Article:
Animal Cruelty — S. 1831 and H.R. 2293, the Preventing Animal Cruelty and Torture (PACT) Act. Introduced by Sens. Patrick Toomey, R-Pa., and Richard Blumenthal, D-Conn., and Reps. Lamar Smith, R-Texas, Ted Deutch, D-Fla., Tom Marino, R-Pa., and Earl Blumenauer, D-Ore., this bill will strengthen the federal animal crush video law enacted in 2010 (which banned the creation, sale, and distribution of obscene videos that show the intentional crushing, burning, drowning, suffocating, or impaling of live animals) to prohibit those same extreme acts of animal cruelty when they occur in interstate or foreign commerce, regardless of whether a video is produced. All 50 states have felony penalties for malicious cruelty to animals. This legislation would complement the states’ anti-cruelty laws in the same way that the federal animal fighting statute complements state animal fighting laws, providing an additional tool to be employed when extreme animal cruelty occurs on federal property or otherwise in interstate commerce (e.g., in the puppy mill trade or wildlife trafficking).

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Jennifer Kunz/The HSUS

Horse Soring — S. 1121 and H.R. 3268, the Prevent All Soring Tactics (PAST) Act. Introduced by Sens. Kelly Ayotte, R-N.H., and Mark Warner, D-Va., and Reps. Ted Yoho, R-Fla., Kurt Schrader, D-Ore., Mike Fitzpatrick, R-Pa., Steve Cohen, D-Tenn., David Jolly, R-Fla., and Jan Schakowsky, D-Ill., this bill will amend existing federal law to better crack down on the cruel practice of “soring,” in which unscrupulous trainers deliberately inflict pain on the hooves and legs of Tennessee walking horses and certain other breeds with caustic chemicals, heavy chains, sharp objects, and other gruesome techniques to force them to perform an unnaturally high-stepping gait and gain unfair competitive advantage at horse shows. This legislation would amend the Horse Protection Act of 1970 to end the failed system of industry self-policing, ban the use of devices associated with soring, strengthen penalties, and make illegal the actual soring of a horseall without any additional taxpayer burden.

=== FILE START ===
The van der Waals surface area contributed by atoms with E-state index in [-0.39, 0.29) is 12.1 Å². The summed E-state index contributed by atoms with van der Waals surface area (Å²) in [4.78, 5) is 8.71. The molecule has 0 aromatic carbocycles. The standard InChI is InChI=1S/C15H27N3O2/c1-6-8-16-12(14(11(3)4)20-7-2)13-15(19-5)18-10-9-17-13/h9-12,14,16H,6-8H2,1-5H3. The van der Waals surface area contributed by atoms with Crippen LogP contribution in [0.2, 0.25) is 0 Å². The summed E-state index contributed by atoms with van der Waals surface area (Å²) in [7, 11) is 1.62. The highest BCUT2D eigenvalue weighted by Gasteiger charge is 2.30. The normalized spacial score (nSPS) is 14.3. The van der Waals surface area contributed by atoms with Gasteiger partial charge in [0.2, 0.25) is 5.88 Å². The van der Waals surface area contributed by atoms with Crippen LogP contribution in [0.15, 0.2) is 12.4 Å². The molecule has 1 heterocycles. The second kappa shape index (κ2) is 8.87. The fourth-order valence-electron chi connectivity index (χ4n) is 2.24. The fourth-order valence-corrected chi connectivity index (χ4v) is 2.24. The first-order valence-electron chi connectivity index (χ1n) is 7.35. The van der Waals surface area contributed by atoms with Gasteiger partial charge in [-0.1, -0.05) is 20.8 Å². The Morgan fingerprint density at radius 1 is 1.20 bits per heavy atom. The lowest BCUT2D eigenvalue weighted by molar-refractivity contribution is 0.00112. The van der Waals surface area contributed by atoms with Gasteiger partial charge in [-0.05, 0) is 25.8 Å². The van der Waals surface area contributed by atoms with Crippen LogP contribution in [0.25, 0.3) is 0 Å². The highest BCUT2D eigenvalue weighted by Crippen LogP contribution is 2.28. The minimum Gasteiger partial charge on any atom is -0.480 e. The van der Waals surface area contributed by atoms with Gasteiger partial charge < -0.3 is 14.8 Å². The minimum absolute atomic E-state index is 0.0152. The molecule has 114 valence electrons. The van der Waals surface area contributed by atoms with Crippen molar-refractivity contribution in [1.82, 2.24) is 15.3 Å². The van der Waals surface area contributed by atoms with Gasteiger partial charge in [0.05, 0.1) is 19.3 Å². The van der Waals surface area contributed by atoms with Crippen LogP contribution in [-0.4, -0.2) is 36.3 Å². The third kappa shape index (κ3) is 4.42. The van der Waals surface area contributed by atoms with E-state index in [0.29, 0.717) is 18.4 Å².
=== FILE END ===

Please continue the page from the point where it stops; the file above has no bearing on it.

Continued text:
Horse Slaughter — S. 1214 and H.R. 1942, the Safeguard American Food Exports (SAFE) Act. Introduced by Sens. Robert Menendez, D-N.J., Lindsey Graham, R-S.C., Barbara Mikulski, D-Md., and Susan Collins, R-Maine, and Reps. Frank Guinta, R-N.H., Jan Schakowsky, D-Ill., Vern Buchanan, R-Fla., and Michelle Lujan Grisham, D-N.M., this bill would protect horses and consumers by prohibiting the transport and export of U.S. horses to slaughter for human consumption. American horses are not raised for food and are routinely given numerous drugs over their lifetimes that can be toxic to humans if ingested. Kill buyers round up horses from random sources, and these companion animals or working animals are shipped for long distances and are often seriously injured or killed in transit. At the slaughter plant, the methods used to kill horses rarely result in quick, painless deaths. This predatory industry doesn’t “euthanize” old, sick horses. Young and healthy horses are purchased, often by buyers misrepresenting their intentions, and killed to sell the meat to Europe and Japan.